Boating is great fun. However, for many people getting their craft to the water can be a bit of a hassle. As such, trailers are extremely important pieces of equipment for most boat owners.

The following sections will cover what to look for in a trailer, as well as go over how to properly use one.

Bunk Trailers and Rollers

The two most popular boat trailers types are bunks and rollers.

Bunk trailers use two or more long boards covered in a soft, felt-like fabric to support the boat’s keel. Not only does that material prevent damage, but it also makes it easy for the boat to slide on and off the trailer.

When towing, it is best to use bunk trailers for boats that measure 20 feet or less. If you have a larger vessel, you should only use bunks for dry or on-land purposes.

The other most popular style, roller trailers, use rubber or plastic rollers to support the boat’s weight as it moves along.

That process allows the craft to easily slide on and off the trailer without any resistance. Such options have many applications, but they are best for boaters who often tow in and out of waterways.

Float-On and DIY Options

Another popular option are float-on trailers. As the name suggests, this style is a large bunk trailer that is submerged in water to allow the boat to float or drive up directly onto it.

If you’re using a smaller boat or trailer, you can even pull or winch the boat onto the trailer without putting the entire device down into the water.

However, if money is a concern you have other options available to you as well. You can always make your own homemade boat trailer or shop for boat trailers on eBay.

The Correct Vehicle and Registration

Once you’ve chosen the correct option, you next need to know how to load your boat.

However, before that step, you should always make sure your vehicle is capable of towing a larger vessel. Most boats need SUVs or pickup trucks, but smaller-sized vehicles can tow aluminum boats as well.

In addition, also see if you’re following proper boat trailer registration laws. These differ by state, so check yours before towing.

How to Load Your Boat

To start loading the boat on the trailer, the driver of the tow vehicle brings it up to the dock. The boat driver then idles out away from the ramp or pulls up alongside the dock (whichever is easier). From there, you attach one line to a bow cleat and one to the stern.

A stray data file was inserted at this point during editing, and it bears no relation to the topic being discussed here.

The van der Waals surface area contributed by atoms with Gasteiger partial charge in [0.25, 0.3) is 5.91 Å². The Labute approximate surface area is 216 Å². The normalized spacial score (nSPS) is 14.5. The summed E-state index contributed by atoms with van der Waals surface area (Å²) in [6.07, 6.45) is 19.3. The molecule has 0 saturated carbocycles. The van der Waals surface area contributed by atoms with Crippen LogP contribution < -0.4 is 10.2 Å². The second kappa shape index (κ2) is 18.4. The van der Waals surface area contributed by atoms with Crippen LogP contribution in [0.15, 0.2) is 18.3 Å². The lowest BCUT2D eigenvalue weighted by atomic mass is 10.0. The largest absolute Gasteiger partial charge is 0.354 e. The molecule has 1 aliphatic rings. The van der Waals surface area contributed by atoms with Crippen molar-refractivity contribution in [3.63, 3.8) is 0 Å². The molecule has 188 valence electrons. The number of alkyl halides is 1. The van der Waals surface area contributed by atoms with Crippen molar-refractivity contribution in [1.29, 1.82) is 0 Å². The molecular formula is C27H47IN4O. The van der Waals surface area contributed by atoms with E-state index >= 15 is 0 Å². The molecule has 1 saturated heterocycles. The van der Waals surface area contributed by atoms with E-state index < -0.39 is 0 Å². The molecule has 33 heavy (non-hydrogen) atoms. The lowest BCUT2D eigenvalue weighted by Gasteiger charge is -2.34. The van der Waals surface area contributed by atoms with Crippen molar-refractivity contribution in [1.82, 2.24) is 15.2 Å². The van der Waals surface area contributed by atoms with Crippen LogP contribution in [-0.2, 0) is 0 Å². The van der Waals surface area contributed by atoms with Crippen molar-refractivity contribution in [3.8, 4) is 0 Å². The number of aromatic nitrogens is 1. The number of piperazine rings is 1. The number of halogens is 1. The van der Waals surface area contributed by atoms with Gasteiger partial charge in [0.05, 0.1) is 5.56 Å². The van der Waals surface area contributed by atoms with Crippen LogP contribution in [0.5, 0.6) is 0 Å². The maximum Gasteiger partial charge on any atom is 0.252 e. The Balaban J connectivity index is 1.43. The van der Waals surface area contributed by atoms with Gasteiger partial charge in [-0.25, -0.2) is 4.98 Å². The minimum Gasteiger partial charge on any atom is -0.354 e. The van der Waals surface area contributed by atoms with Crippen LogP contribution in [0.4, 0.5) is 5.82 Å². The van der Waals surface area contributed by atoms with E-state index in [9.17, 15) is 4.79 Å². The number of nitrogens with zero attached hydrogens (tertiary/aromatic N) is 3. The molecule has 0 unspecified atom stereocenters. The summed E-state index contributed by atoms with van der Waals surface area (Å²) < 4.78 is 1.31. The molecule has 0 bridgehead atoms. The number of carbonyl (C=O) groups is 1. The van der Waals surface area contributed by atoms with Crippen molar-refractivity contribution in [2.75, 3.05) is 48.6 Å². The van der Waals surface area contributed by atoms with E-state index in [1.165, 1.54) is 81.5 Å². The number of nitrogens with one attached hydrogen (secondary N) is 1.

Next, the vehicle driver backs into the ramp. Just be careful here. If you ever notice the trailer tires dropping off the end you need to pull forward so that the rig does not get stuck during loading.

Then, as the towing rig pulls into position down the ramp, unload everyone from the boat but leave the gear on (it will come off later).

Crew members should hold the lines to keep the boat in position on the water. Once it is in place, the driver puts the car or truck in park but keeps the engine running.

Drag Up and Winch On

At this point, many boats can mostly float onto the trailer. However, if you own a larger vessel you might want to slowly drive it up onto the trailer for more control. Just don’t apply the throttle. Doing so can wash the material under the end of the ramp and cause it to deteriorate.

Once the above steps are completed, you or the driver needs to move to the trailer tongue to attach either the winch strap or cable to the boat’s bow eye.

From there you can crank the boat fully onto the trailer. As soon as the boat is up against the winch post you should attach the safety chain.

Pull Up, Unload, and Drain

To move into the last steps, raise the outboard or sterndrive (if needed) and have the driver steadily move up the ramp. Then get off the boat and follow the tow vehicle into the loading zone.

Once you’re out of the water, you should pull all of the plugs. That will give the boat time to drain while you move your gear into the tow vehicle.

Finally, tear everything down, lower antennae, plug in the trailer lights and make sure your boat is ready for the road.

Moving from Point A to Point B

Loading a boat is not a simple process, but it is one you should get the hang of through practice and proper equipment.

Following the above steps will make sure you can always transition from trailer to water and back. As long as you understand the rules and know the types of trailers available to you, you’ll have a good hook-up in no time.

(If you are transporting a lighter or smaller boat, you may want to consider boat roof racks.)

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